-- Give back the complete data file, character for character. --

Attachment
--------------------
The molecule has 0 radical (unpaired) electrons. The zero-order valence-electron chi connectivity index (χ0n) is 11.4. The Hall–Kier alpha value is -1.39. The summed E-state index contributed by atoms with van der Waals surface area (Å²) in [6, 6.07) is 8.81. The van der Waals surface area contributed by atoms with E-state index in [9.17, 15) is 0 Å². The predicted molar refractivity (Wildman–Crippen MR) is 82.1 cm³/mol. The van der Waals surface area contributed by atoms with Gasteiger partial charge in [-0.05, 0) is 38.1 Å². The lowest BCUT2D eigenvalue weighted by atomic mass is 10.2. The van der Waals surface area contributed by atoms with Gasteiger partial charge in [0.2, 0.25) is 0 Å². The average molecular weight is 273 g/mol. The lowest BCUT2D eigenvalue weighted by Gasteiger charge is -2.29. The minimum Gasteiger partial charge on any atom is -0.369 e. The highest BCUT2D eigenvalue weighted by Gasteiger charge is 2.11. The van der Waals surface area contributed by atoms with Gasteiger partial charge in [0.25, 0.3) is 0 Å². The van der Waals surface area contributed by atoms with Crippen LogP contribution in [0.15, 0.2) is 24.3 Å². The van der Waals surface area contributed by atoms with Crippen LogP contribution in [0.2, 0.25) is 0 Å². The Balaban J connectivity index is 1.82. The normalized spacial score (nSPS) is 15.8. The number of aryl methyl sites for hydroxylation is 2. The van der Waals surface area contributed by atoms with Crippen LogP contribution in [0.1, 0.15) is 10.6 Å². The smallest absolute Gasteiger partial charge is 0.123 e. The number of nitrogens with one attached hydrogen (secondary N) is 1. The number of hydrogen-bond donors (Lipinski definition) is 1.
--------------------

The molecule has 0 radical (unpaired) electrons. The zero-order valence-electron chi connectivity index (χ0n) is 11.4. The Hall–Kier alpha value is -1.39. The summed E-state index contributed by atoms with van der Waals surface area (Å²) in [6, 6.07) is 8.81. The van der Waals surface area contributed by atoms with E-state index in [9.17, 15) is 0 Å². The predicted molar refractivity (Wildman–Crippen MR) is 82.1 cm³/mol. The van der Waals surface area contributed by atoms with Gasteiger partial charge in [-0.05, 0) is 38.1 Å². The lowest BCUT2D eigenvalue weighted by atomic mass is 10.2. The van der Waals surface area contributed by atoms with Gasteiger partial charge in [0.2, 0.25) is 0 Å². The average molecular weight is 273 g/mol. The lowest BCUT2D eigenvalue weighted by Gasteiger charge is -2.29. The minimum Gasteiger partial charge on any atom is -0.369 e. The highest BCUT2D eigenvalue weighted by Gasteiger charge is 2.11. The van der Waals surface area contributed by atoms with Gasteiger partial charge in [0.25, 0.3) is 0 Å². The van der Waals surface area contributed by atoms with Crippen LogP contribution in [0.15, 0.2) is 24.3 Å². The van der Waals surface area contributed by atoms with Crippen LogP contribution in [0.2, 0.25) is 0 Å². The Balaban J connectivity index is 1.82. The normalized spacial score (nSPS) is 15.8. The number of aryl methyl sites for hydroxylation is 2. The van der Waals surface area contributed by atoms with Crippen LogP contribution in [0.1, 0.15) is 10.6 Å². The smallest absolute Gasteiger partial charge is 0.123 e. The number of nitrogens with one attached hydrogen (secondary N) is 1. The number of hydrogen-bond donors (Lipinski definition) is 1.